Chinese Shenzhou-7 Spaceship Imaged by Microsatellite

Shenzhou-7 imaged by the BX-1 small monitoring satellite six minutes after it was released from the main ship (Xinhua Photo)
Shenzhou-7 imaged by the BX-1 small monitoring satellite six minutes after it was released from the main ship (Xinhua Photo)

On September 27th (Saturday), two hours after Zhai Zhigang completed China’s first ever space walk, the Shenzhou-7 spaceship launched a mini-monitoring satellite to orbit its mothership. Although it might have been a better idea to launch BX-1 before Zhai started his EVA (thereby stemming some of the accusations that China had faked the whole event), the images BX-1 returned were pretty impressive. According to state-run news sources, the BX-1 has taken over 1,000 images, the first one was taken only six seconds after being released…

The view of Shenzhou-7 over Earth, three minutes after the monitoring satellite was released on September 27th, 2008 (Xinhua Photo)
The view of Shenzhou-7 over Earth, three minutes after the monitoring satellite was released on September 27th, 2008 (Xinhua Photo)

This interesting addendum to the Chinese spacewalk on September 27th. The Shenzhou-7 spacecraft was carrying a miniaturized satellite, only 40 kg in mass, to orbit the main spaceship for a period of three months (Wikipedia source, translated text). The bulk of the spaceship was left to orbit the Earth after the three taikonauts took the re-entry vehicle and descended to terra firma. The 40 cm-long sided cube carries two 150 megapixel stereo cameras (although the quality of the images released don’t really showcase this high resolution) and a liquid ammonia engine.

According to the Chinese-language mission plans, the microsatellite BX-1 carried out a highly elliptical orbit of Shenzhou-7, taking it a distance of 100-200 km away. After the crew return module dropped back to Earth, BX-1 had to “catch-up” with the spaceship to continue its monitoring mission. As of October 5th, BX-1 was in a stable elliptical orbit of 4 km (periapsis) by 8 km (apoapsis) around the empty Shenzhou.

The view of Shenzhou-7, 6 seconds after BX-1 was released (Xinhua Photo)
The view of Shenzhou-7, 6 seconds after BX-1 was released (Xinhua Photo)

Since September 30th, mission control has been modifying BX-1’s orbit six times to draw it closer to Shenzhou-7. On Wednesday, they succeeded, bringing the tiny satellite within a few km of its mothership. So far, officials say that over a thousand images have been taken by BX-1 from all angles and that all the pictures were “clear and complete.”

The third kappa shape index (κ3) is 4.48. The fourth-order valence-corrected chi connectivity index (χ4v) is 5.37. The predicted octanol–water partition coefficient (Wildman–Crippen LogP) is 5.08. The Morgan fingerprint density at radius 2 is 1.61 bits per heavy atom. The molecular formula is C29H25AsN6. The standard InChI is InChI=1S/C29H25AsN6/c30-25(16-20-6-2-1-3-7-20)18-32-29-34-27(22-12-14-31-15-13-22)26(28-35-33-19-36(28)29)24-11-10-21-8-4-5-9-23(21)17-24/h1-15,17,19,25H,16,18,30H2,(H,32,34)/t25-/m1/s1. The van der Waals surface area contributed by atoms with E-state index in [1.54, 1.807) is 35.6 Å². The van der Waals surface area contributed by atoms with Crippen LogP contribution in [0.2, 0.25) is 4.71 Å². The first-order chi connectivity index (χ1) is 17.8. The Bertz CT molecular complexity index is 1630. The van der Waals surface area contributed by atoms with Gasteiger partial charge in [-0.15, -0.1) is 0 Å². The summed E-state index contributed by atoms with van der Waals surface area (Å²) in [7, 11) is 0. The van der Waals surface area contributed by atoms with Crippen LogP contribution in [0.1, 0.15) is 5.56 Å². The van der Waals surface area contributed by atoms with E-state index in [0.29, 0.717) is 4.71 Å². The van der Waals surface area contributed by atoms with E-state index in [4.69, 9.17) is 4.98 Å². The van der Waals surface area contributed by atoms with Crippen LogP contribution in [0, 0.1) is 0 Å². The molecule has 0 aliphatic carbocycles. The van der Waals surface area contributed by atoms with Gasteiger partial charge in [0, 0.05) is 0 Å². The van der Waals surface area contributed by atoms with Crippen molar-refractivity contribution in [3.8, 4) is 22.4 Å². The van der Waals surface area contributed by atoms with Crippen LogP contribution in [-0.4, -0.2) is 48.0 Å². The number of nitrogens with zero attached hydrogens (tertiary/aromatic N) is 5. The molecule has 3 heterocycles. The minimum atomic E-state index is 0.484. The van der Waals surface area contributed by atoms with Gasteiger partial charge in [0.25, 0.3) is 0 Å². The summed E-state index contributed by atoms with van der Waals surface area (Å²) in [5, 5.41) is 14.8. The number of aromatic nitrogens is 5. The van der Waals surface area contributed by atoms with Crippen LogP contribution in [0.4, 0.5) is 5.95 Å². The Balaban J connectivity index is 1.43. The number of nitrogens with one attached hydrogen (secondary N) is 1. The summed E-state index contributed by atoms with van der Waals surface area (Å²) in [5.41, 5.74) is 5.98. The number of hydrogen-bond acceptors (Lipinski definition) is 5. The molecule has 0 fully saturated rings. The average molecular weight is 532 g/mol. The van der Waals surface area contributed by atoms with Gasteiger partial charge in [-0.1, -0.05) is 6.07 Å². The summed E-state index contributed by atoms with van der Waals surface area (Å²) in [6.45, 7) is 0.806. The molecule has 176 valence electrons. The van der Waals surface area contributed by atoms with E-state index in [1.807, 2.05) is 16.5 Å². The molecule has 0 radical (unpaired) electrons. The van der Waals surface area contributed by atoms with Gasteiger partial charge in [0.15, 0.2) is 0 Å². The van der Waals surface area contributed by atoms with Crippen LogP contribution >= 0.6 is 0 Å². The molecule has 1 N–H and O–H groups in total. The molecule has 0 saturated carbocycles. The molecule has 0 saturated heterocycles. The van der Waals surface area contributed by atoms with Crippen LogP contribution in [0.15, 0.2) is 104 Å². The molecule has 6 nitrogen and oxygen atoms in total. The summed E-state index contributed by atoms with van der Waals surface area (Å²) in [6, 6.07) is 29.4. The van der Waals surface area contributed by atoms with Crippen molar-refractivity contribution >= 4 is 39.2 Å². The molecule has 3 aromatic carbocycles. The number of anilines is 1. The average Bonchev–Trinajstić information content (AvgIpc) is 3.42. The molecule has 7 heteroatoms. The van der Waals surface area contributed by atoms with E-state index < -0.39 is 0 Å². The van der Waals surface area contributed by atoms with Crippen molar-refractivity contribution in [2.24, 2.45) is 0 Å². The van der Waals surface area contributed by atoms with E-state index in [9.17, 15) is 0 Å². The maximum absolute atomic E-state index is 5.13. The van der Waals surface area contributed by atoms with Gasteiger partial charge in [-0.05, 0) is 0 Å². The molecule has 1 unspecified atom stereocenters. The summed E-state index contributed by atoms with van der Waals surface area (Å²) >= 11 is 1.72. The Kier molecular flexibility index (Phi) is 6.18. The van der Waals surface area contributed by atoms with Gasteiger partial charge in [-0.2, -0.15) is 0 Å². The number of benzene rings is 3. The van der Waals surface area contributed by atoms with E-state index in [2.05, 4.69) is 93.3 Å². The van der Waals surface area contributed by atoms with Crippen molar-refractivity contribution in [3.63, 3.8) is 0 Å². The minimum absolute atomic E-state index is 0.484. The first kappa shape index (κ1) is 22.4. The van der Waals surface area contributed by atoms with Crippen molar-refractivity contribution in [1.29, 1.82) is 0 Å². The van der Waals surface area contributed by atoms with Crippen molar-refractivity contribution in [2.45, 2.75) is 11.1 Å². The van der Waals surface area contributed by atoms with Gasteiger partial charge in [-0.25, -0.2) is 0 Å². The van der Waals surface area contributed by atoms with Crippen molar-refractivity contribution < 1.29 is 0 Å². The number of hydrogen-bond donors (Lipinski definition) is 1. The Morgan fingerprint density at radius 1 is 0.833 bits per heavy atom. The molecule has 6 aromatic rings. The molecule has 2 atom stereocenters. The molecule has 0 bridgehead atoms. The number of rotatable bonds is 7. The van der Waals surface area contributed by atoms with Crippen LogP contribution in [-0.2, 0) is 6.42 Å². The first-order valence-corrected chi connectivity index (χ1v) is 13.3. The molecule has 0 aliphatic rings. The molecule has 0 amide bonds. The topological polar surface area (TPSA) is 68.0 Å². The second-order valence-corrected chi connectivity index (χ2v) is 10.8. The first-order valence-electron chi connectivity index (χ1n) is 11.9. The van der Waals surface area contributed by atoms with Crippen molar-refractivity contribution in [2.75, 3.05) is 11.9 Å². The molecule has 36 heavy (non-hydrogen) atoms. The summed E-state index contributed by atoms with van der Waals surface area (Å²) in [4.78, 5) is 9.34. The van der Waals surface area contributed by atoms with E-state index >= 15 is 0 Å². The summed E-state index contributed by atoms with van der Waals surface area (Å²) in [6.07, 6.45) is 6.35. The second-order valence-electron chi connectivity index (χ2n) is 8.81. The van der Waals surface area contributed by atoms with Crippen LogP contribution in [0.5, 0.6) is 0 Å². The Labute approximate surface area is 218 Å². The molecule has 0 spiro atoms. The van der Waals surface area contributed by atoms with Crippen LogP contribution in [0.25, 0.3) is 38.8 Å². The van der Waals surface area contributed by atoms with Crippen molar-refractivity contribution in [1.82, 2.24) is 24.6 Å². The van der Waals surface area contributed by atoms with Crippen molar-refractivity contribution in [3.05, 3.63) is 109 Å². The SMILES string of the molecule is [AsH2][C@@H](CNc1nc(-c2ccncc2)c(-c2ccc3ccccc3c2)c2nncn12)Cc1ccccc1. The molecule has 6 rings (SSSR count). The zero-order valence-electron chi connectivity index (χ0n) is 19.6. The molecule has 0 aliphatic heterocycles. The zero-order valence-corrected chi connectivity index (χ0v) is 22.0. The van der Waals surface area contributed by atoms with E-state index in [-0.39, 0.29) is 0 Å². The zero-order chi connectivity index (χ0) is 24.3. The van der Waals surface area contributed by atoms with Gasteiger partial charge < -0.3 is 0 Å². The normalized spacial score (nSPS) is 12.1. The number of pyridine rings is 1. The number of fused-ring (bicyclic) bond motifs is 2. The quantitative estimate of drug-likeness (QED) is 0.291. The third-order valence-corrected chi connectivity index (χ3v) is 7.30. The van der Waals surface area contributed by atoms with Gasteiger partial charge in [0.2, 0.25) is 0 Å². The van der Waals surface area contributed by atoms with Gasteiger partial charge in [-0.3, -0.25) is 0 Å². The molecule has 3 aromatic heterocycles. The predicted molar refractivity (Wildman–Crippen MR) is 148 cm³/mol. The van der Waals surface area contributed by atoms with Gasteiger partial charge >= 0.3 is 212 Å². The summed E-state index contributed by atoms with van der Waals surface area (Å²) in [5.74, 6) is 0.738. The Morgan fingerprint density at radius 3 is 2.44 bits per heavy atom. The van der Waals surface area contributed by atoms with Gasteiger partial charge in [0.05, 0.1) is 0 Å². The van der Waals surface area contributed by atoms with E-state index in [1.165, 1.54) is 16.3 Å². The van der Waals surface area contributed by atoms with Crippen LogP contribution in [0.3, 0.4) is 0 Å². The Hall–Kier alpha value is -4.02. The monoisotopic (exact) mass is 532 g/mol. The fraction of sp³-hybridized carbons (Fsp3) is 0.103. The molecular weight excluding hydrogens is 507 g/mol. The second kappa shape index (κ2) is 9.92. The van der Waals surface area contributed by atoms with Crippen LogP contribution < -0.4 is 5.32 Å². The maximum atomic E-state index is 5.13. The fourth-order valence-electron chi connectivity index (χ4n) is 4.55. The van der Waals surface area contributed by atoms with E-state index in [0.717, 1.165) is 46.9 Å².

While all this sounds very cool (after all, this is the first time I’ve ever heard about the use of a tiny monitoring satellite after a manned mission), I would love to see some higher resolution imagery from BX-1. I would also like to see some more documentation on the technology behind this interesting cube. Unfortunately, I doubt the Chinese space agency will be as forthcoming with that information…

Source: Xinhuanet
Track Shenzhou-7 and BX-1 using real-time satellite tracking…

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10 thoughts on “Chinese Shenzhou-7 Spaceship Imaged by Microsatellite”

  1. I know this is off topic but I have heard that there is an astroid headed toward Earth and it will be here April 2029 and if it doesn’t hit then it would be back 7 years later. Is it true and shoulld I be worried.

    P.S. Your 2012 articles have helped me alot. When I heard that Mayan prophecy stuff from a friend I wasn’t planning on continuing high school. I was just going to drop out and hide, but somehow I found your article and I’m glad I did. Now I actually look forward to graduating. Thank you so much!

  2. Hi Tiya, glad you’re looking forward to graduating now 🙂 I hope you have an awesome party!

    The asteroid Apophis has been tracked and for a while there was some concern that it might hit Earth in 2029. However, the concern has died down as it looks like there is very little risk to us. According to NASA predictions, the probability of this object hitting Earth is as low as 1 in 45,000, and the risk is decreasing the more we observe it – which is a really good thing 🙂 Here is more detail on the asteroid: http://neo.jpl.nasa.gov/apophis/

    So, don’t be concerned with 2029, Apophis might be considered a “Near Earth Object” but it certainly wont hit us.

    Cheers, Ian

  3. Hi, I am so skeptical about this tiny satellite orbiting the spacecraft. This doesn’t fit the law of gravity. The spacecraft is not a planet. Its gravitational field can not pull the satellite into orbit. How the heck can it orbit the spacecraft??

  4. Hi Ian,Thank you for the wonderful post. Now that China is starting to be in the space, No doubt that more exploration will be made. I believe that this is just a test for a bigger lunch. And hopefully this will be for good and not for selfish and evil reasons.-Angella WilsonMy Last Blog Post Revitol Stretch Mark Cream Review

  5. This is my first time I visit here. I found so many entertaining stuff in your blog, especially its discussion. From the tons of comments on your articles, I guess I am not the only one having all the enjoyment here! Keep up the excellent work.

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